Noam Chomsky is most associated with left-libertarianism. Here is one paragraph from Wikipedia describing it:
“While maintaining full respect for personal property, left-libertarians are skeptical of or fully against private property, arguing that neither claiming nor mixing one’s labor with natural resources is enough to generate full private property rights and maintain that natural resources (land, oil, gold, and vegetation) should be held in an egalitarian manner, either unowned or owned collectively. Those left-libertarians who support private property do so under the condition that recompense is offered to the local community.”
You can see the libertarian values coming through, but they are pretty egalitarian and non-individualistic in nature. Contrast that with someone like Nozick or Friedman or Rand, and you get the flavor of libertarian values that has more to do with individualism, non-interference, and personal financial gain. Chomsky doesn’t think much of the United States government, stridently arguing it is a terrorist state and the like. Think Malcolm X. However, Friedman would probably be more forgiving of things the government does in Latin America and other far-away places as long as they do not tax him and other libertarians much. Think Newt Gingrich.
Everybody’s worried about stopping terrorism. Well, there’s a really easy way: [the United States government should] stop participating in it.
So, to sum up, libertarian values are somewhat disparate, and can range from what I would consider laudable and defensible, such as statements like “The U.S. government will do all kinds of immoral and objectionable things, just like the Israeli government does, and it needs to be kept on a short leash, in the sunlight, subject to the will of the voters” or “No one should be held by the civil authorities without certain legal protections codified in the Bill of Rights; we must adhere to the rule of law, not what some Sherriff or Senator believes to be best.” This follows a long and glorious thread that included cries of revolution in the American colonies and in monarchical France in 1789. “Give me liberty or give me death!,” as Patrick Henry famously declared, and the Boston Tea Party, ignited the hearts of his countrymen and led to the British colonies throwing off the corrupt yoke of the Parliament and the King.
On the other end, libertarian values can seem fairly self-concerned, to the point of being austerely selfish. You sometimes wonder if this meme doesn’t characterize libertarianism in the post-Reagan era well, as it notes that government works well for Europeans and Scandinavians (and Aus/New Zealand) but here, where we basically have a system that can fairly be called crony capitalism, it is irksome:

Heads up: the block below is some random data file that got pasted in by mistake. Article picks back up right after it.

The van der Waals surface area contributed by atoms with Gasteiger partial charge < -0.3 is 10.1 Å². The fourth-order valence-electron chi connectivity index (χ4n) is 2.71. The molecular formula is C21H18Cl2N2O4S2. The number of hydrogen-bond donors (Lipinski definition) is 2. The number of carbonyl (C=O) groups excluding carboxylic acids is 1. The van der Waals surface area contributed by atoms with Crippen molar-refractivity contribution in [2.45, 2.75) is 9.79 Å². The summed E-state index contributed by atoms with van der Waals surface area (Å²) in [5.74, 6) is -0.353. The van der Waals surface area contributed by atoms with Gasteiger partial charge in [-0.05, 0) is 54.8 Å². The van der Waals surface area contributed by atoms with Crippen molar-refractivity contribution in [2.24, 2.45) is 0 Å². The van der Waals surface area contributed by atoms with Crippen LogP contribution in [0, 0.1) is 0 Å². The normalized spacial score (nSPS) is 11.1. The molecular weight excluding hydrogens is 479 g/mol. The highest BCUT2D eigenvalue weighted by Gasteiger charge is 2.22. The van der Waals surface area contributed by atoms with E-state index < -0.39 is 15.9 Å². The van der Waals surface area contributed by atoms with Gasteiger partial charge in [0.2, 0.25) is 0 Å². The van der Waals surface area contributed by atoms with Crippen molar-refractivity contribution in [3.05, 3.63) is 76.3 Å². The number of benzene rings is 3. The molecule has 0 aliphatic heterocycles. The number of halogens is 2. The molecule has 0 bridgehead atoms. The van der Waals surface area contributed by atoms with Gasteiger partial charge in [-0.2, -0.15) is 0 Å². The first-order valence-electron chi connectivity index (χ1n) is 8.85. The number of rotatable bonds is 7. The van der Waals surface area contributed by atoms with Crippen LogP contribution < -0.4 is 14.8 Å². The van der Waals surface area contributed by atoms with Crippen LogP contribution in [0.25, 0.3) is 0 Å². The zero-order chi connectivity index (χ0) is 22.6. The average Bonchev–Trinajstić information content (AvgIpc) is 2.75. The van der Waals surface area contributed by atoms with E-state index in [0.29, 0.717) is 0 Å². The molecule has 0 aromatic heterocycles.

One of the fair critiques of libertarianism is that it is a philosophy of the wealthy and the elite. It can be satirized with the following statement: “If you’re poor, it is probably because you didn’t make good decisions. It’s not up to me and the rest of society to save you from yourself. You either sink or swim based on your own capabilities. So, sink or swim. I’m not going to help you swim; it’s every man for himself. Sayonara!”
There can be no moral claim to something that would not exist but for the decision of others to risk their resources on its creation. What those who attack great private wealth do not understand is that it is neither by physical effort nor by the mere act of saving and investing, but by directing resources to the most productive uses that wealth is chiefly created. And there can be no doubt that most of those who have built up great fortunes in the form of new industrial plants and the line have thereby benefitted more people through creating opportunities for more rewarding employment than if they had given their superfluity away to the poor. The suggestion that in these cases those to whom in fact the workers are most indebted to wrong rather than greatly benefit them is absurdity. Though there are undoubtedly also other and less meritorious ways of acquiring large fortunes ( which we can hope to control by improving the rules of the game), the most effective and important is by directing investment to points where they most enhance the productivity of labor – a task in which governments notoriously fail, for reasons inherent in non-competitive bureaucratic organizations. ~ Friedrich A. Hayek
We liberals also feel that libertarians would fall asleep while on watch in regard to corporations. They spend so much time worrying about government being too “big” or powerful and making them wear helmets or not smoke in public that they miss the clear and present danger posed by corporations. Consider this quote by Thomas Jefferson:
“It was in America that the ideas and practices of liberty initially went furthest— and thus it is not surprising that the modern libertarian movement arose here. Libertarianism has its basis in economic, moral, and political theory, rooted in ideas about how workable order can arise uncoordinated by a single controlling mind, how and where it is proper for a human to use force against another, and the likely dire effects of concentrated, unchecked power. But the element that distinguishes libertarianism’s unique place in political thought is that it is radical, taking insights about order, justice, and the struggle between liberty and power further and deeper than most standard American liberals, patriots, or oldfashioned Jeffersonians.” ~ Brian Doherty